When a new client meets with a tenant representative broker, one of the most important pieces of the consultation is utilizing the client’s goals and aspirations as a “road map” to the right building. That map may cover different terrain in each tenant’s case, but there are 5 basic factors to consider that are universal in any move:
- Operational parameters: This is a question of the circumstances in which the client needs its business to operate, including issues like access to the premises, control of the heat and air conditioning systems, electrical capacity, etc.
- Headcount: The first step to finding the ideal space is conducting a headcount of current employees followed by projections for the next 3, 5 or 10 years. This information can then be used to estimate the square footage needed in the new space, taking into account private offices, conference rooms, kitchen/pantry, common areas, etc.
For example, if a business operates 24 hours a day, 7 days a week, its options are limited since not all buildings will provide services such as HVAC on a 24/7 basis. Prospective tenants with such requirements will most likely rule out buildings that have limited availability in favor of those which have more flexible hours and tenant-controlled heating and cooling systems.
- Anticipating Growth: In the case of a growing business, creating a strategy for expansion is determined by reviewing the lease expirations in each building under consideration and determining whether spaces will become available.
The ideal strategy is to have a guaranteed option for space becoming available in the future. This allows the business to lease additional space in the same building, but only if the need should arise. With this type of agreement, the tenant does not pay for the additional space unless it is needed.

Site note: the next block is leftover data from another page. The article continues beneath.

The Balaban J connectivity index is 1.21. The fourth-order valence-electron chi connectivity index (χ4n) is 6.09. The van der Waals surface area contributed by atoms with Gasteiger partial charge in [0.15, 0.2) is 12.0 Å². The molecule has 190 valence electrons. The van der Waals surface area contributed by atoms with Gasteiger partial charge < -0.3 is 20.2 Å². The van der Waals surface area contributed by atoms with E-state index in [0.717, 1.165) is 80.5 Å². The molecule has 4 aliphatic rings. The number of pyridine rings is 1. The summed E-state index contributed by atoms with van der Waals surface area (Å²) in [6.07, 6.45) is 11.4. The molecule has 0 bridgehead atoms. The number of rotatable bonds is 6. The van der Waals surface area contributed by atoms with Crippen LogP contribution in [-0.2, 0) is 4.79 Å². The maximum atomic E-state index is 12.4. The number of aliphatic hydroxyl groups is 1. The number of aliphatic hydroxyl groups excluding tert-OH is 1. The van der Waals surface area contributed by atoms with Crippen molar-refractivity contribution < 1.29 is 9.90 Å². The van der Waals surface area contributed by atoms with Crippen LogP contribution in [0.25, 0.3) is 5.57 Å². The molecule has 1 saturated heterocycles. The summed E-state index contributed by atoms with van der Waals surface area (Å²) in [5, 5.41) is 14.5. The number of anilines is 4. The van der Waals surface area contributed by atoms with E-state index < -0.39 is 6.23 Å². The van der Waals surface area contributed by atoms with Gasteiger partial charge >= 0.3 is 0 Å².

The other, less optimal strategy, is to rent a larger space that accommodates your future growth. You can sublet the square footage that is not yet needed. Over the next 3-5 years, when the primary leaseholder needs to expand its business, it can simply not renew its subletters.
- Location: The best location is different for every business. All stakeholders in a company need to be considered in determining an “optimal” location. This includes executives, employees, suppliers and customers. For some companies being close to public transportation may be important while others require easy access to an Interstate Highway.
A downtown location is a must for one company while a suburban location is better for another. Location preference is highly specific to the business.
- Budget: It only makes sense to begin analyzing costs among buildings after the size (i.e., headcount), operational parameters, growth capacity and location needs are met. If your company cannot fit, operate or grow in a building, the price doesn’t matter.
Once the above criteria is met, then a detailed financial analysis of each property is performed and negotiations can commence. An experienced tenant rep broker can be sensitive to a variety of priorities and concerns a tenant may have, including cost.
As a tenant rep broker, my sense of purpose has always been to help my clients be happier and more productive in their new environments. Mohr Partners exclusively represents tenants in real estate transactions, which allows us to advocate for our clients’ interests to the forefront of every negotiation.
These are the basics, but what are your true aspirations?
At Mohr Partners we have a passion for finding the best deals for our clients. With word of mouth as our primary means of advertising, we literally live by the deals we make – and unless we make good deals for our clients, we won’t get their repeat business. That is how we earned our reputation, and that is why we are growing. To find out more, call (646) 312-6800 or email firstname.lastname@example.org
George E. Grace
Mohr Partners, Inc.
232 Madison Avenue
New York, NY 10016